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Yesterday, six men were locked into a spaceship simulator and will not be released for 17 months. Their challenge? To test the viability of a return trip to the Red Planet
Despite the fact that a real manned journey to the Red Planet is believed to be at least two decades away, the scientists organising the experiment say it will help them to understand how well human beings would cope with such a long journey in isolation. The crew will have no access to telephones, television or any other mode
During nearly two years of isolation, the crew members – three Russians, a Chinese, a Frenchman and an Italian – will experience many of the conditions likely to be encountered by astronauts on a real space flight, except for radiation and weightlessness.
A 20–minute delay will be built into communications with the control centre to simulate an interplanetary mission and the crew will be given an identical diet to that used for the International Space Station
The Mars500 project, which is located in Russia's Institute of Biomedical Problems, conducted a simulation last year for 105 days.
The ESA said astronauts taking parts in the experiments would go down in history as pioneers.
Scientists learn space lessons from Antarctic bases
Pregnancies, brain surgery
In particular, NASA has shown interest in the division's decades-old experience in using super-generalist doctors at its bases. Some of these have been recruited from rural Australia, who are adept at tackling just about any medical challenge.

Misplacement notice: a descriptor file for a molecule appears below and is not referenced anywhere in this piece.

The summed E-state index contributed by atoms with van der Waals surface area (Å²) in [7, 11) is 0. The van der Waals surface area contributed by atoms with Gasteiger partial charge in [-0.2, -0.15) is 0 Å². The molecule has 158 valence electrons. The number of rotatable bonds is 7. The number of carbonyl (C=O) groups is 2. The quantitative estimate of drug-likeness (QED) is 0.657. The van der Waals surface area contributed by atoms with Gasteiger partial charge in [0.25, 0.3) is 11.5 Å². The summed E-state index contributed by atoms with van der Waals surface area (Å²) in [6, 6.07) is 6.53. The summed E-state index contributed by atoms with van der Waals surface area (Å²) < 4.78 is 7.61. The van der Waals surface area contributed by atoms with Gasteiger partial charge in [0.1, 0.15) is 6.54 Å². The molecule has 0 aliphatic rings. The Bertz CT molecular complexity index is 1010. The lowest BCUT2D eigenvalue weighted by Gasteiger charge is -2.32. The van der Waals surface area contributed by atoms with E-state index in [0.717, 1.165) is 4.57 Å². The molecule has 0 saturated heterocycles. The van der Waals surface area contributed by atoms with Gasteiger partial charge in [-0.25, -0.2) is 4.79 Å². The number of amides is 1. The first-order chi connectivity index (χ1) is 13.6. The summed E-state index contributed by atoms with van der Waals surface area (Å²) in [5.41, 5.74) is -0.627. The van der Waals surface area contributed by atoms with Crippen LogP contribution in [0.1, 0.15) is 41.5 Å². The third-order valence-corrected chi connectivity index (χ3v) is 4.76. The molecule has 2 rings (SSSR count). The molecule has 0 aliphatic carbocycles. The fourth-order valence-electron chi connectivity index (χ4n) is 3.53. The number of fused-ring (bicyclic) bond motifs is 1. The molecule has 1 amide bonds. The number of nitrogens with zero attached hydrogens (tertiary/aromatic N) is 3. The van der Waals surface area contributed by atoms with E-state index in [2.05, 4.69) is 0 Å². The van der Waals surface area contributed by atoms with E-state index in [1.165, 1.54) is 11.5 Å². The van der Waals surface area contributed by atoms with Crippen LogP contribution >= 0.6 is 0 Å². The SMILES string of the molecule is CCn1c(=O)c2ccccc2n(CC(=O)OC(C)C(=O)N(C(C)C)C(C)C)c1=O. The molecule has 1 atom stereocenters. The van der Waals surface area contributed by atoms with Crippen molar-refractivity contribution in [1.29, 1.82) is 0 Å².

Doctors down south have conducted brain surgery, fixed fractures and given counselling on mental health problems.
"We have managed pregnancies in Antarctica. That is part of the medical spectrum we have to deal with," Mr Ayton said.
Such broad experience would be crucial on a long-term mission to Mars or beyond. Other medical conditions also present challenges.
Studies have shown Antarctic expeditioners suffer vitamin D deficiencies through lack of sunlight, depression as well as weaker immune systems.
Mr Ayton said studies have shown the reactivation of latent viruses, such as the Epstein-Barr virus or other members of the herpes virus family.
"It's not fully known to date what causes immune suppression. We've looked at psychological factors on the immune system. We've looked at vitamin D effects on the immune system and the stresses in small, confined environments," he said, adding studies have shown similar changes to the immune system in space.......
Mental health is another top issue.
Being confined to a small base with a dozen or so colleagues for months away from family and friends can be a major source of stress for some expeditioners.
Mr Lugg and Mr Ayton said the vast number of people adapted well to life in Antarctica with only very rare cases of expeditioners suffering mental breakdowns.